The clip, which features a number of girls and women of all ages and ethnicities made up to the nines, sees them singing along to such poignant lyrics as, ‘When you’re all alone by yourself, do you like you?’ as they peel back the layers to reveal the real them
Colbie Caillat stands up against social pressure for women to look and behave a certain stereotyped way, no matter who they are on the inside, - in order to fit in.
The video brings awareness of the daily bullying most women encounter - ‘keep it slim’, ‘get your nails done’, ‘don’t be shy’, ‘buy it all’, and, of course, ‘put your make-up on’. All out of fear of being rejected.
[Studies show social rejection brings physical pain, which is an evolutionary tool to get humans to be more sociable as that hikes up survival chances. Although these days rejection is not as critical to survival as hundreds of thousands of years before, it hurts pretty much the same.
At the same time, pressure to change one’s appearance and behavior can lead to distorted self-image and lack of self-acceptance, in turn, causing depression, suicide, et al. Which are obviously bad for survival either.
So, ideally, we would be looking for a healthy balance between the two, starting out with a healthy self-image and building up socially desirable features on top of that (kindness, empathy, positivity, neat appearance, clean clothes, no contagious diseases).]
When we weigh the pros and cons of a confrontation in an unfair situation, we often decide to be the ‘bigger person’ and forget all about it out of sheer vanity, as we all consider ourselves ‘nice people.’ We don’t want to seem petty and, understandably, are ashamed of showing our ‘uglier’ sides.
But the thing is, sometimes we are indeed strongly inclined to be very selfish and have our way. Yet, under the pressure of our own values, social expectations, desire to be liked, we budge and cave in. But instead of making us feel good about being that bigger person, this decision actually leads to us feeling bad - as we secretly, and often unconsciously, despise ourselves for not ‘standing up for ourselves.’
We are afraid other people may judge us for being selfish (which is only natural, given the evolutionary benefit of being liked by the rest of the tribe members contributes to the increase in one’s chances of survival and passing on their genes) and keep being a people pleaser.
Doesn’t have to be this way though.
The truth is, there’s no need to be scared of a fallout. People usually forget them way faster than you’d expect (researchers did some study about why we keep having those awful holiday family get-togethers despite everyone fighting and being pissed off all the time - that’s because we tend to romanticize the past and only remember the most dreadful negative experiences, while fading out everything else that’s arguably less bad).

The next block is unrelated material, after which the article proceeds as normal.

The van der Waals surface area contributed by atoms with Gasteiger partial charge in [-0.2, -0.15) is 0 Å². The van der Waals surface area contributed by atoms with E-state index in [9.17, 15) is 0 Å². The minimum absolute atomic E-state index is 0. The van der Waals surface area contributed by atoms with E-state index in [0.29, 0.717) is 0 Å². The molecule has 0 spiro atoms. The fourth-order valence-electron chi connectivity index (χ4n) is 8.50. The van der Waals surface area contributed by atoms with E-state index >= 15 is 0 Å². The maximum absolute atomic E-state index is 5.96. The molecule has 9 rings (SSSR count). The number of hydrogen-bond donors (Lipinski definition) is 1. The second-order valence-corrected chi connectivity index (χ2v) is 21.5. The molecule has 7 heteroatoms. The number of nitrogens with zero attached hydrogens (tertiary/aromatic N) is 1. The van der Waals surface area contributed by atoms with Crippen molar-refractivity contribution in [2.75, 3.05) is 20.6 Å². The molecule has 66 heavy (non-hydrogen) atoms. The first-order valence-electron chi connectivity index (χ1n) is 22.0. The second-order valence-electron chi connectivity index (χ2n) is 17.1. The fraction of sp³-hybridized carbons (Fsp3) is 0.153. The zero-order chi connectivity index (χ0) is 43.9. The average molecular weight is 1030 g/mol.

Being the nicest person you can be is still not enough. You will never be able to please everybody, all the time. Susan Biali in her Psychology Today feature argues that if you do actually care about what others think, their feelings and try to not be selfish, than you definitely aren’t selfish (cause selfish people just don’t give a flying cactus about any of this). So how about you stop fretting and stand the bee up for yourself when the situation calls for it.
Packed calendars and ceaseless schedules are sure signs of a tendency to overcommit. But what makes us cram so much onto our to-do lists?
Pop psychology explains overcommitting by one’s desire to feel worthy, to escape something else in their life, or just by the fact that the person in question is a high achiever. Research, on the other hand, suggests that we all are prone to overcommitting simply because we tend to overestimate the amount of time we will have in the future. We feel as if the free time will miraculously expand, forgetting how much time small errands take up and underestimating the amount of spontaneous interruptions our perfectly planned schedule will actually include.
a few quick reminders:
- that thing you did that was kind of embarrassing and weird, everyone else forgot about that already
- you look fine today, if you can’t notice something on your face standing 6 feet from a mirror then nobody else will either
- if something is out of your control, do not let yourself or anyone else expect you to deal with it alone
- social lives can go through cycles sometimes, if you feel like your friends are all ignoring you for no reason they’re probably just busy with other things
- if you can’t stop thinking about someone or something, find something mentally occupying to do like reading a book or watching a movie. it won’t solve any serious problems but you will feel better
- nothing will always be easy, if you’re trying then that should be good enough for anyone. if it’s not then you’re talking with the wrong people
- never underestimate the importance of going to bed, if it’s dark outside and you feel bad just go to bed and deal with your problems the next day